His father, Cornell Bologh, told a judge at sentencing that Bologh suffers from schizophrenia.
David Bologh had been right under the noses of Rio Rancho detectives, residing two doors down from Murphey, 37, before her death. He had been married at the time to a woman who later told a detective she had been too afraid to leave him because he frequently threatened, abused and choked her. According to transcripts in the case, the wife told the detective that her husband was in and out of prison, couldn’t hold a job, disappeared for days, drank excessively, indulged in cocaine and methamphetamine and stole from her, including pilfering a grandson’s piggy bank.
But detectives hadn’t thought to canvass Murphey’s neighborhood initially, hadn’t noted the drops of blood in her bedroom, the pry marks on a window and the garage.
Three years passed without a break in the case, despite efforts of a private investigator hired by Murphey’s family and a $25,000 reward posted by the family along with Continental Airlines, where Murphey had been an international flight attendant. In May 2002 and at the suggestion of Murphey’s sister, detectives submitted DNA from semen found on a hand towel in Murphey’s car and a substance found under her fingernails to the FBI’s Combined DNA Index System, or CODIS, a database of felons. The DNA matched Bologh’s.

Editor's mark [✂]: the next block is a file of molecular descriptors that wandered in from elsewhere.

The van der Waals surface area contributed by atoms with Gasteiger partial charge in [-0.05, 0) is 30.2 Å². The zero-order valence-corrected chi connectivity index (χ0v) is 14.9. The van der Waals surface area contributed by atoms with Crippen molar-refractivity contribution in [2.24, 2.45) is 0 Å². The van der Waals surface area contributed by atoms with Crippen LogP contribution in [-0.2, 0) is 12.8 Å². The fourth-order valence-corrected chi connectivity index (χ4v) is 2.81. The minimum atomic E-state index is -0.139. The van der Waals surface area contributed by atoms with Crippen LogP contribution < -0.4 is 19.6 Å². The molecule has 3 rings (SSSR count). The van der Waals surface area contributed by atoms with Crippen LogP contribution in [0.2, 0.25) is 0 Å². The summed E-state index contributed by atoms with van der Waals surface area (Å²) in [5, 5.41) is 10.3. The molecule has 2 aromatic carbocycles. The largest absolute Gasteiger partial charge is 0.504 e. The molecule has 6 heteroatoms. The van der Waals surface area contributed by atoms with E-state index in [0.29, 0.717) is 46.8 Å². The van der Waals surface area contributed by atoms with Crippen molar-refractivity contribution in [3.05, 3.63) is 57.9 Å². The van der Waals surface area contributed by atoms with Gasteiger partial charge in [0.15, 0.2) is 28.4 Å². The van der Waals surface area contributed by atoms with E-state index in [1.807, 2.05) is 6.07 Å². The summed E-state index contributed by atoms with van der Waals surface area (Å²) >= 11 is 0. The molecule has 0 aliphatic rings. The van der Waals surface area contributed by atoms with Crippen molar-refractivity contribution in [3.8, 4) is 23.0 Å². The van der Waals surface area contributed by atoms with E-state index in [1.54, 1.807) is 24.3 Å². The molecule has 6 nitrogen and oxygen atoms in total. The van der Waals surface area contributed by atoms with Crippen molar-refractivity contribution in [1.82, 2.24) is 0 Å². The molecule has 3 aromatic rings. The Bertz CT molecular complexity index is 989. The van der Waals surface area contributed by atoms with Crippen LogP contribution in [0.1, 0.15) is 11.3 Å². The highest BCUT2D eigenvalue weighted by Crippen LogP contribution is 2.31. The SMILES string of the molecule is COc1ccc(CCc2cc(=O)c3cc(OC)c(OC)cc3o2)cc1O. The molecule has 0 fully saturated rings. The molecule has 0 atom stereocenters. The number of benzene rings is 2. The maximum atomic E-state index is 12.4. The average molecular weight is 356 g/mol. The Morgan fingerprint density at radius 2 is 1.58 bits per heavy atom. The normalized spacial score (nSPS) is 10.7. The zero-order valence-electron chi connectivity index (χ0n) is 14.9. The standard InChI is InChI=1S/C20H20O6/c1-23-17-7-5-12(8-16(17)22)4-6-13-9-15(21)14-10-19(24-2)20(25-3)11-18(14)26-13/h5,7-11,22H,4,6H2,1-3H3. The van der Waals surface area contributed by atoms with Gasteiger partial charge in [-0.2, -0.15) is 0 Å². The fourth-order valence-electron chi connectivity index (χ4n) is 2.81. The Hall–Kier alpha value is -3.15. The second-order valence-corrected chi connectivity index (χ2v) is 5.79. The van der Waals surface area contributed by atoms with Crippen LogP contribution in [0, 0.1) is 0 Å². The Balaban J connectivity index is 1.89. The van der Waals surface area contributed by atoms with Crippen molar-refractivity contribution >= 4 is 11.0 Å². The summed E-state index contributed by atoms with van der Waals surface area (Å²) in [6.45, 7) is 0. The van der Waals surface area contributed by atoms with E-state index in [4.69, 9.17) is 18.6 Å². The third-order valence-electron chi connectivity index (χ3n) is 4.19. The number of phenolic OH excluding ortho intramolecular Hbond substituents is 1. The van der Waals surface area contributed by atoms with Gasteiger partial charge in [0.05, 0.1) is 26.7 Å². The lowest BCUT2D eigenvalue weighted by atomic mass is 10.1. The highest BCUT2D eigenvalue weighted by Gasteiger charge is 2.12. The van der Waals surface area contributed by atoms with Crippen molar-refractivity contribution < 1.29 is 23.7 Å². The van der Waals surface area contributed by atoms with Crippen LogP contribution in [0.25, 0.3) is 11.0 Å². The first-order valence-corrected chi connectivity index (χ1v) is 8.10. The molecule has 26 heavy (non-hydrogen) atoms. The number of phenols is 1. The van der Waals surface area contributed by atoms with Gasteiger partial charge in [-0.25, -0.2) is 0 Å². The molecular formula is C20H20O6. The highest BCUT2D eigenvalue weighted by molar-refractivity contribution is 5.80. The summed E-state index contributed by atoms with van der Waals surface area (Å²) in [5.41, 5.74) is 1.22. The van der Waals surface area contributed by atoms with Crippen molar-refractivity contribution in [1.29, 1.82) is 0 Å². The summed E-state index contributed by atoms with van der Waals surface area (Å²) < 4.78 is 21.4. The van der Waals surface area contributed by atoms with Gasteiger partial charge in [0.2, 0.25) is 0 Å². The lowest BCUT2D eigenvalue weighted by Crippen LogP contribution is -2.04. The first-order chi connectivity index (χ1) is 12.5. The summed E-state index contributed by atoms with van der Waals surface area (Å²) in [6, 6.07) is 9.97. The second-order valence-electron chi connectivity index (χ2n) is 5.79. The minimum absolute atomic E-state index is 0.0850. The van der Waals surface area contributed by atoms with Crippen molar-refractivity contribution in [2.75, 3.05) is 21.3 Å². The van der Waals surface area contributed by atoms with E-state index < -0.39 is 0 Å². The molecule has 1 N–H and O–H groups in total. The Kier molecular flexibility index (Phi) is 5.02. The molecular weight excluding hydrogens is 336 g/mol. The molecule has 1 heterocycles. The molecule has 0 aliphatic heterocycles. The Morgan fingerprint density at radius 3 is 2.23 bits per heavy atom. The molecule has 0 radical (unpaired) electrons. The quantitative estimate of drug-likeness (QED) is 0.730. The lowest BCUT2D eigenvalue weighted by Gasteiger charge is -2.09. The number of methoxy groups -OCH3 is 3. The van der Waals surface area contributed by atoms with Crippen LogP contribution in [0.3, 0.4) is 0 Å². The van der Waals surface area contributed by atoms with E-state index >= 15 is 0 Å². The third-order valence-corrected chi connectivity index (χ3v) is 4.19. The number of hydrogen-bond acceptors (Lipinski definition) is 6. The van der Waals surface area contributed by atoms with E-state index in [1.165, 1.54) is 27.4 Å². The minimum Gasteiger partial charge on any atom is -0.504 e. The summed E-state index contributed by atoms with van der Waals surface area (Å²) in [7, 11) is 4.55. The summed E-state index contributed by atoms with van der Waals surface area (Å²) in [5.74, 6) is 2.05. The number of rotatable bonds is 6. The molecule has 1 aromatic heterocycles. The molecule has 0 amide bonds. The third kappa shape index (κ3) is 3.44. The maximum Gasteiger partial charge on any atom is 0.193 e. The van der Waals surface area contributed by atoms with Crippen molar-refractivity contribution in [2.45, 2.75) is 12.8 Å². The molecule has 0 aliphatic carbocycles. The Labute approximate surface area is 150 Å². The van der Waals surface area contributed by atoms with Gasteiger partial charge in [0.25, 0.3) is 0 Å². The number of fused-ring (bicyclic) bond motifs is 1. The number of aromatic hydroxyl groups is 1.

There were other missteps: A crucial statement made by Bologh to a detective was ruled inadmissible because Bologh had not waived his Miranda rights. Murphey’s car was crushed, losing key evidence. Detective interviews were not always recorded. Both prosecutors with the 13th Judicial District, which includes Sandoval County, and defense attorneys were threatened with sanctions by the trial judge for dragging out the case. Murphey family members say they were told that prosecutors chose to pursue a plea deal for second-degree murder rather than go to trial for first-degree murder because of concerns that jurors would not understand DNA evidence.
District Attorney Lemuel Martinez has said that the case was a complicated one, made more difficult with the loss of Bologh’s tossed-out statement.
Rio Rancho Department of Public Safety officials have said their investigation of the case was professional, with the department even switching detectives early on when the Murphey family complained.
Through it all, Murphey’s family and friends, most of whom have traveled here from out of state for every hearing since her death more than 15 years ago, have remained graciously angered over why such a beautiful and bright woman could be so brutalized both by a remorseless killer and a bumbling legal system.
With the latest twist in the case, the torture for them continues, the questions as to how a case went so wrong go unanswered still and the fear of a violent man in our midst again begins.
UpFront is a daily front-page news and opinion column. Comment directly to Joline at 823-3603, email@example.com or follow her on Twitter @jolinegkg. Go to ABQjournal.com/letters/new to submit a letter to the editor.